Government adopts tougher "green energy" regulations

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The Cabinet of Ministers on April 10 approved the Economics Ministry's proposal to step up the supervision of energy producers in order to prevent them from cheating with mandatory purchase component (MPC) licenses.

The government endorsed the draft amendments proposed by the Economics Ministry to regulations on power generation and price setting at heat-and-power (co-generation) plants and on power generation from renewable sources and setting the price of renewable energy.

The amendments to the regulations are intended to ensure an effective use of government support, which is financed by end-users of electricity, predictability of expenses and a tougher control mechanism for co-generation plants, which will have to meet additional requirements to qualify for government support.

In order to ensure an accurate registration of the amount of thermal and electric power generated at the plants and the amount of fuel used in the process the companies will be required to keep the record of their power output on a daily basis and to register the amount of fuel used in power generation at least once in a month, and to store these data for at least five years.

Those co-generation plants that have yet to launch power generation will be given a deadline by which they have to ensure at least 50% of the plant's planned power generation capacity to receive MPC licenses.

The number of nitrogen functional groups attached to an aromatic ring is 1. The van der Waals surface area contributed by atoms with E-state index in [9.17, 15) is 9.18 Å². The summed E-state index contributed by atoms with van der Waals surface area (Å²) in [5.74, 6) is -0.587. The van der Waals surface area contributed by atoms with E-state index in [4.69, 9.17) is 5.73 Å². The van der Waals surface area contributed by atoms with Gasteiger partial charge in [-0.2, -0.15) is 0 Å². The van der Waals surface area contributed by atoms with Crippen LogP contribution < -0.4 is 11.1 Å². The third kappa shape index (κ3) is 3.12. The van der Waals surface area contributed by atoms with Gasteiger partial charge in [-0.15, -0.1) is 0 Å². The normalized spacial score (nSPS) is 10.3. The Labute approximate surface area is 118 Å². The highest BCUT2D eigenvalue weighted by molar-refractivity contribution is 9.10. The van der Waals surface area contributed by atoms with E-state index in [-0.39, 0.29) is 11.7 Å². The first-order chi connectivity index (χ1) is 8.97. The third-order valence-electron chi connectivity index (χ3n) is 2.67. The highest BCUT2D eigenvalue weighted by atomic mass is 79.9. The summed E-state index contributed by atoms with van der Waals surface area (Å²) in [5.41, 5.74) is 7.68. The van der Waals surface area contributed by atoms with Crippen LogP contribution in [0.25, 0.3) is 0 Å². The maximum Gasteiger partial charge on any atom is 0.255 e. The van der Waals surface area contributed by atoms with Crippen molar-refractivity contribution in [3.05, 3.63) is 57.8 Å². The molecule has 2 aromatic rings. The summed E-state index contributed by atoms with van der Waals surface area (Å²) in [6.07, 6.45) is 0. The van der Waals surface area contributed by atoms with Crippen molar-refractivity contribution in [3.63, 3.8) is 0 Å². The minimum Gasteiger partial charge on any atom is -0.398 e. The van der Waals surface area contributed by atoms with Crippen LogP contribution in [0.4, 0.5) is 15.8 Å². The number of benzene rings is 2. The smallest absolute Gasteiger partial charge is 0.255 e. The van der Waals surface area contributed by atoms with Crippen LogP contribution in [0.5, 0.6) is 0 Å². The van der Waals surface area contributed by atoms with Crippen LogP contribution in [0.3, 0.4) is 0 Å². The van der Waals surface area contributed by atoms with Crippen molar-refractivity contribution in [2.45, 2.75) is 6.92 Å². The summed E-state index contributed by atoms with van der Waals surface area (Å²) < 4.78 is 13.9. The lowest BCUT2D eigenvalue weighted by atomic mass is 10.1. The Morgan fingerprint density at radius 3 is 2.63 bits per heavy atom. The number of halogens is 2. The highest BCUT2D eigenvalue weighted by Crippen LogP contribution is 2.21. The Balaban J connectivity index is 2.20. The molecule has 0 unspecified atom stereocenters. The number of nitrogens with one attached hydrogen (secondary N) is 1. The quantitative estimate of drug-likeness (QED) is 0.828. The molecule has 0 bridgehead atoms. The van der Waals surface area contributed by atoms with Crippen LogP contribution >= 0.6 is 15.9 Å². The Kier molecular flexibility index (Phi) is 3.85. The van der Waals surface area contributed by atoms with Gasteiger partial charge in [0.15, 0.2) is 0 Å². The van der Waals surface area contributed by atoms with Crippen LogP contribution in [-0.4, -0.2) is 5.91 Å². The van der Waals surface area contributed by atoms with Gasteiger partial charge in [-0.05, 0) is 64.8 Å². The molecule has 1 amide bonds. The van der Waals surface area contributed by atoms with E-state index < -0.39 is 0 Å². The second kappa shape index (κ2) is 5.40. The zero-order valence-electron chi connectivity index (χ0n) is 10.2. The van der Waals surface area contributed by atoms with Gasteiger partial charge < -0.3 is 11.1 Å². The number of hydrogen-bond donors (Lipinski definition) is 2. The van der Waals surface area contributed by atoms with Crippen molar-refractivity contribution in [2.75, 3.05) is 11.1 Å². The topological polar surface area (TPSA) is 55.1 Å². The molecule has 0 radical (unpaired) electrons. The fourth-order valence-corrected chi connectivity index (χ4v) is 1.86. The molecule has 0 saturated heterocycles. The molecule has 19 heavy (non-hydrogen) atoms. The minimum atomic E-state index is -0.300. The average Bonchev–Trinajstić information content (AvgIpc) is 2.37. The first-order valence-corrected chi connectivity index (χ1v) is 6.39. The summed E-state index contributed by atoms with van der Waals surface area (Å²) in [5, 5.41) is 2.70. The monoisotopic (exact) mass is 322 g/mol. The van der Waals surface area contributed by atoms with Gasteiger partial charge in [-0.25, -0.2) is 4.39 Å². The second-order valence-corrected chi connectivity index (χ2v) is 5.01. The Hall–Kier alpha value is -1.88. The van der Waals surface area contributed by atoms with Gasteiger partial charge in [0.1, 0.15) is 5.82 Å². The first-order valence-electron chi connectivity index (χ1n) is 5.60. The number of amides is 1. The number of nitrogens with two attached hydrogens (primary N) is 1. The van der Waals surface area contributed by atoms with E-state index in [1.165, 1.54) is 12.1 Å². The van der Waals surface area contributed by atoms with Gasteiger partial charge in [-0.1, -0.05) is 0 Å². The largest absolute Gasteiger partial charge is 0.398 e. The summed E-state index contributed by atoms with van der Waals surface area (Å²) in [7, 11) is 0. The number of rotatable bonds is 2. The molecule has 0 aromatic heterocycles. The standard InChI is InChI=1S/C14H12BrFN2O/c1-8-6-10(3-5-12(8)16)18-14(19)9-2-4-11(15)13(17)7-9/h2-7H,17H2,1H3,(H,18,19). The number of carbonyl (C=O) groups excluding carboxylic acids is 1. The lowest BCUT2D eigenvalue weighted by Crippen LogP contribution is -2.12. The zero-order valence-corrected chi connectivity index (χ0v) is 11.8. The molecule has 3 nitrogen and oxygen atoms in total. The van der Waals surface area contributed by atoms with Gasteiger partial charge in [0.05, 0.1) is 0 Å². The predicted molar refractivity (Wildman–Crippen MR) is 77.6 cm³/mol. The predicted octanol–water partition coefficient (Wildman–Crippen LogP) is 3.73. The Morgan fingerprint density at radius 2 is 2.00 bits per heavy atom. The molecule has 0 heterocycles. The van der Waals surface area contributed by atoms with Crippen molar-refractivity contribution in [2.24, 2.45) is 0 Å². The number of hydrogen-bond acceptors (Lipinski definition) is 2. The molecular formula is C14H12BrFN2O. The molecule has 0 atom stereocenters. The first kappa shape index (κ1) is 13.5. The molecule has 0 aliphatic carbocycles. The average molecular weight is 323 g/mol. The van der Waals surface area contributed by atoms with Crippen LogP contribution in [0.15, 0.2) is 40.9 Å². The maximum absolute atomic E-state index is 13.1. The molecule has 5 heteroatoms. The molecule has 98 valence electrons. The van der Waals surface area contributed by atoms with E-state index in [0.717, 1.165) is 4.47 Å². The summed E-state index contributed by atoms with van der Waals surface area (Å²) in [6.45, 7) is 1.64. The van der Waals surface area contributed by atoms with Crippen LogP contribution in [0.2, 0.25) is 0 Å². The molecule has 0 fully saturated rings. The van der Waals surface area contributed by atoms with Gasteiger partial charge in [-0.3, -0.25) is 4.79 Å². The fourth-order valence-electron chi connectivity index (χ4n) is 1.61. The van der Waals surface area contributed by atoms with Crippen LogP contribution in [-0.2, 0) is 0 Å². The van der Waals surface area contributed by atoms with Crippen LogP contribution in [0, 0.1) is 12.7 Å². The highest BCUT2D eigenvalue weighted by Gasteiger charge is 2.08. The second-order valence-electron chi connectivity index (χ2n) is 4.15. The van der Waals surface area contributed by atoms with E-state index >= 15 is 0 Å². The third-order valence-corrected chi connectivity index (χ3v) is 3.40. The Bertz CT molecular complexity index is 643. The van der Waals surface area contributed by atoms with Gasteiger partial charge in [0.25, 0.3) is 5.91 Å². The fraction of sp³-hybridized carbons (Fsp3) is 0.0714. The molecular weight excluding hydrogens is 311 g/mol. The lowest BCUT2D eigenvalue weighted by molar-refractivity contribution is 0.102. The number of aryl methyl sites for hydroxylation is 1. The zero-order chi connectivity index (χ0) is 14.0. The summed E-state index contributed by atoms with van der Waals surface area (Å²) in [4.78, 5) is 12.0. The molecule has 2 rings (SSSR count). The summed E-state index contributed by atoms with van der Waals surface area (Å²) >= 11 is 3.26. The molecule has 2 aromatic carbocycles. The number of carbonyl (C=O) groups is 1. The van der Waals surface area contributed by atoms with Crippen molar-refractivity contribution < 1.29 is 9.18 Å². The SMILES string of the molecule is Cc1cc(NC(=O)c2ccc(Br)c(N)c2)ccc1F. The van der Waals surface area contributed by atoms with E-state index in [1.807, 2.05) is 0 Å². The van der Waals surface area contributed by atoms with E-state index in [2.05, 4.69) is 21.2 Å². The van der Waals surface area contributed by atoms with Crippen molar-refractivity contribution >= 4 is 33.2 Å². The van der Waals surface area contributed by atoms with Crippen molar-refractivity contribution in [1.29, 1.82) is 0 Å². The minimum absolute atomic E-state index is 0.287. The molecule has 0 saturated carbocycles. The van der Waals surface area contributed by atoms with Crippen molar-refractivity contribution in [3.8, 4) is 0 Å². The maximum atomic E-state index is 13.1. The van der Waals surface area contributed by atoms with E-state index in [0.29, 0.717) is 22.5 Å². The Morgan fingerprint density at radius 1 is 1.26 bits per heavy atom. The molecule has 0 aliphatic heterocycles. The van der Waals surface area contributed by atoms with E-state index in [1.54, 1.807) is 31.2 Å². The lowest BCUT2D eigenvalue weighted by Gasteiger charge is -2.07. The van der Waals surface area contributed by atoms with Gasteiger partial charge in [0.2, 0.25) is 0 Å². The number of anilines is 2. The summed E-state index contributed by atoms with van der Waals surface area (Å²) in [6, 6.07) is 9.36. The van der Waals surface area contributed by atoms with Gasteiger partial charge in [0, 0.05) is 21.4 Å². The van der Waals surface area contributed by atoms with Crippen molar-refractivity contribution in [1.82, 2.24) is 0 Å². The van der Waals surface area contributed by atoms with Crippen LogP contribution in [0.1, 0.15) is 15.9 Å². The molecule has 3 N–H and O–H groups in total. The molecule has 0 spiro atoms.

The new regulation will also shorten the time energy producers are given to deal with issues like tax debts and non-compliance with efficiency standards.

The Economics Ministry's control group for the supervision of the co-generation plants will be able to conduct unannounced inspections at the power plants and revoke the MPC license if a company has twice avoided an inspection.

A company that has received more than three warning in a period of five years will also lose its MPC license.

As reported, following the reports on possible fraud in several co-generation plants, the Economics Ministry conducted inspections at several companies and found that they were not generating any power. Most probably, the power plants had been turned on just for the necessary 72-hour test period to get their licenses approved. The Latvian Economics Ministry so far has annulled licenses to a total of 21 heat-and power (co-generation) plants.

The Economics Ministry has estimated that in this way it has prevented the total costs of the mandatory purchase component (MPC), which is the part of the electricity price used to subsidize green energy producers, from growing by €334.8 million in the next decade.

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